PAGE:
A U-turn solution would rank at the bottom for me, there has to be a better solution.
The OP say you have 16" I-joists, are the flanges 2x or 3x? Even if 3x, that would leave 11" of web between them. And a 2" pipe is 2-3/8" tall, so the difference is 8-5/8", which is the most a 2" pipe could fall while staying within the web. That would be enough fall to travel 34' 6" at 1/4"/foot. Is the tub drain really approaching that length?
I guess it's connecting to a horizontal 3" drain, so I should subtract 2' 3" from that travel distance to get 32" 3" maximum theoretical horizontal. And that assumes the I-joists are in a level plane; if they are out of level going against you it could be less.
Also, is that a freestanding tub? Model number? Does it have an overflow that gets connected below the floor, or is all that above the floor? Because with a underfloor waste and overflow connection, the trap couldn't be so high that the outlet could hit the top flange of a joist, I would think. But if you have only a combined waste and overflow coming through the subfloor, then I see that you could have the trap higher.
Can you pull a vent off the tub drain in the right-hand wall? I see that wall is over an I-joist, but the vent could rise at a 45 degree angle, just kissing the corner of the I-joist flange. Depending on the wall finish and possible baseboard, a 1-1/2" vent might be hidden. Or you could slightly move or fur the wall to hide it.
You also have the option to add a small wing wall on the shower, so the top side (on the page) isn't all glass, and run your vent pipe up that wall.
Wayne ... first thanks for taking the time for such a detailed reply.
Yes, u-turn is not ideal, but I was hoping to stay in the one joist bay and save boring 2 holes in the joist to the right of the tub drain just to pick up the vertical vent in the stub wall, and losing the 1 1/2 inches in height for the joist flange. I attached a drawing scenario 6 to show what I was thinking.
I can still go with drawing 5 and go over one bay to avoid the 180 degree u-turn, I think I have just enough height, but because I will lose about 2 inches to avoid cutting the joist flange, it will be close.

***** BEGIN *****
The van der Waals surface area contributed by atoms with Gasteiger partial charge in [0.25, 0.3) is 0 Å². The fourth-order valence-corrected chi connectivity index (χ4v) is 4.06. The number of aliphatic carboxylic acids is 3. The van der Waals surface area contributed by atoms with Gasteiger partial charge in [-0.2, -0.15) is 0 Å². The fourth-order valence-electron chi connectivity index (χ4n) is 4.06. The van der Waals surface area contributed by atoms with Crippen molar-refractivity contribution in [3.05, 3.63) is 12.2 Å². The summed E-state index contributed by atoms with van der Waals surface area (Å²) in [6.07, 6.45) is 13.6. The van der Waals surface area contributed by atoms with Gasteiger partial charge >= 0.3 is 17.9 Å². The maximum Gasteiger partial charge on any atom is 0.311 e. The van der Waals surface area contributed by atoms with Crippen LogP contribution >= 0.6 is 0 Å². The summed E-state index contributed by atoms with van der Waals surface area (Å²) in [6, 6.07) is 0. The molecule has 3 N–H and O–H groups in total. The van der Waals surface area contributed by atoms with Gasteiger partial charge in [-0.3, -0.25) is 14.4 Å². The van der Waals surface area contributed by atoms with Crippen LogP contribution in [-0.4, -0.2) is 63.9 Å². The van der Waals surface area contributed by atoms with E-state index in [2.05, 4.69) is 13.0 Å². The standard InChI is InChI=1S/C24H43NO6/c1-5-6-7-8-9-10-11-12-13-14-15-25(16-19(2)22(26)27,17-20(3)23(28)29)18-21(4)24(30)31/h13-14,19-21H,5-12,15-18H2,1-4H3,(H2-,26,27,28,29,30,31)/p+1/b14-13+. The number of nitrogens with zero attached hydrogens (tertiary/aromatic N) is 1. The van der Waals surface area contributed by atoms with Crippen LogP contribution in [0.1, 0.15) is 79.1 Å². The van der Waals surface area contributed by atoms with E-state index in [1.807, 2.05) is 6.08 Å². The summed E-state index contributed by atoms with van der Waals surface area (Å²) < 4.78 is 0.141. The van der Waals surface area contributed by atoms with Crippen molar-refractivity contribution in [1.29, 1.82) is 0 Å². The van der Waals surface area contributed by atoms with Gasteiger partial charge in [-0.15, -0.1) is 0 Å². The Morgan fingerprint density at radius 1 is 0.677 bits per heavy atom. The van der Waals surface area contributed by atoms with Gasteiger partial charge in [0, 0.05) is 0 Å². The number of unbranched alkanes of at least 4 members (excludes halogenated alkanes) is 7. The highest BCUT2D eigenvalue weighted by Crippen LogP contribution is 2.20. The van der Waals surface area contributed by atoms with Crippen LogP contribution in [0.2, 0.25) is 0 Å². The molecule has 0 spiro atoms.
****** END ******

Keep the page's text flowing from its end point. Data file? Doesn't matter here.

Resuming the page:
I do have a 16 inch joist bay, however, where I would like to enter the main house is through the rim board just above the top plate on the house/garage wall (lower left corner of drawings), which is about 4 1/2 inches from the bottom of the flange (or 6 inches down from subfloor). See attached picture
. This is in a closet back wall in the main house, so I do have the option to drop it down lower into the garage space and go in through a stud, lower, however, this is just to the right of the main house/garage entry door, so it would look a little ugly, but I guess I could frame in a chase around it for aesthetics. I would prefer to stay in the ceiling/floor cavity of the garage if possible.
The tub is freestanding/claw feet, Bain Ultra 6636, and has the overflow and drain above the subfloor, so only the drain pipe coming through the bottom of the subfloor. Shower will be a 60 x 36 pan with a corner glass walls, so no alcove wall to work with unfortunately. The room
right wall is directly over a joist, but if I have to jump a joist bay, I have the 45 degree stub wall I can get a vertical vent in and eventually up the right wall above the bottom plate.
I think I answered your feedback questions, but if not let me know. I may do some more calculations, but if I stay close to the flange on the right joist (which Boise says you can actually cut the i-beam web right to the flange, as long as the flange is intact), I should be able to make the slope work with drawing 5.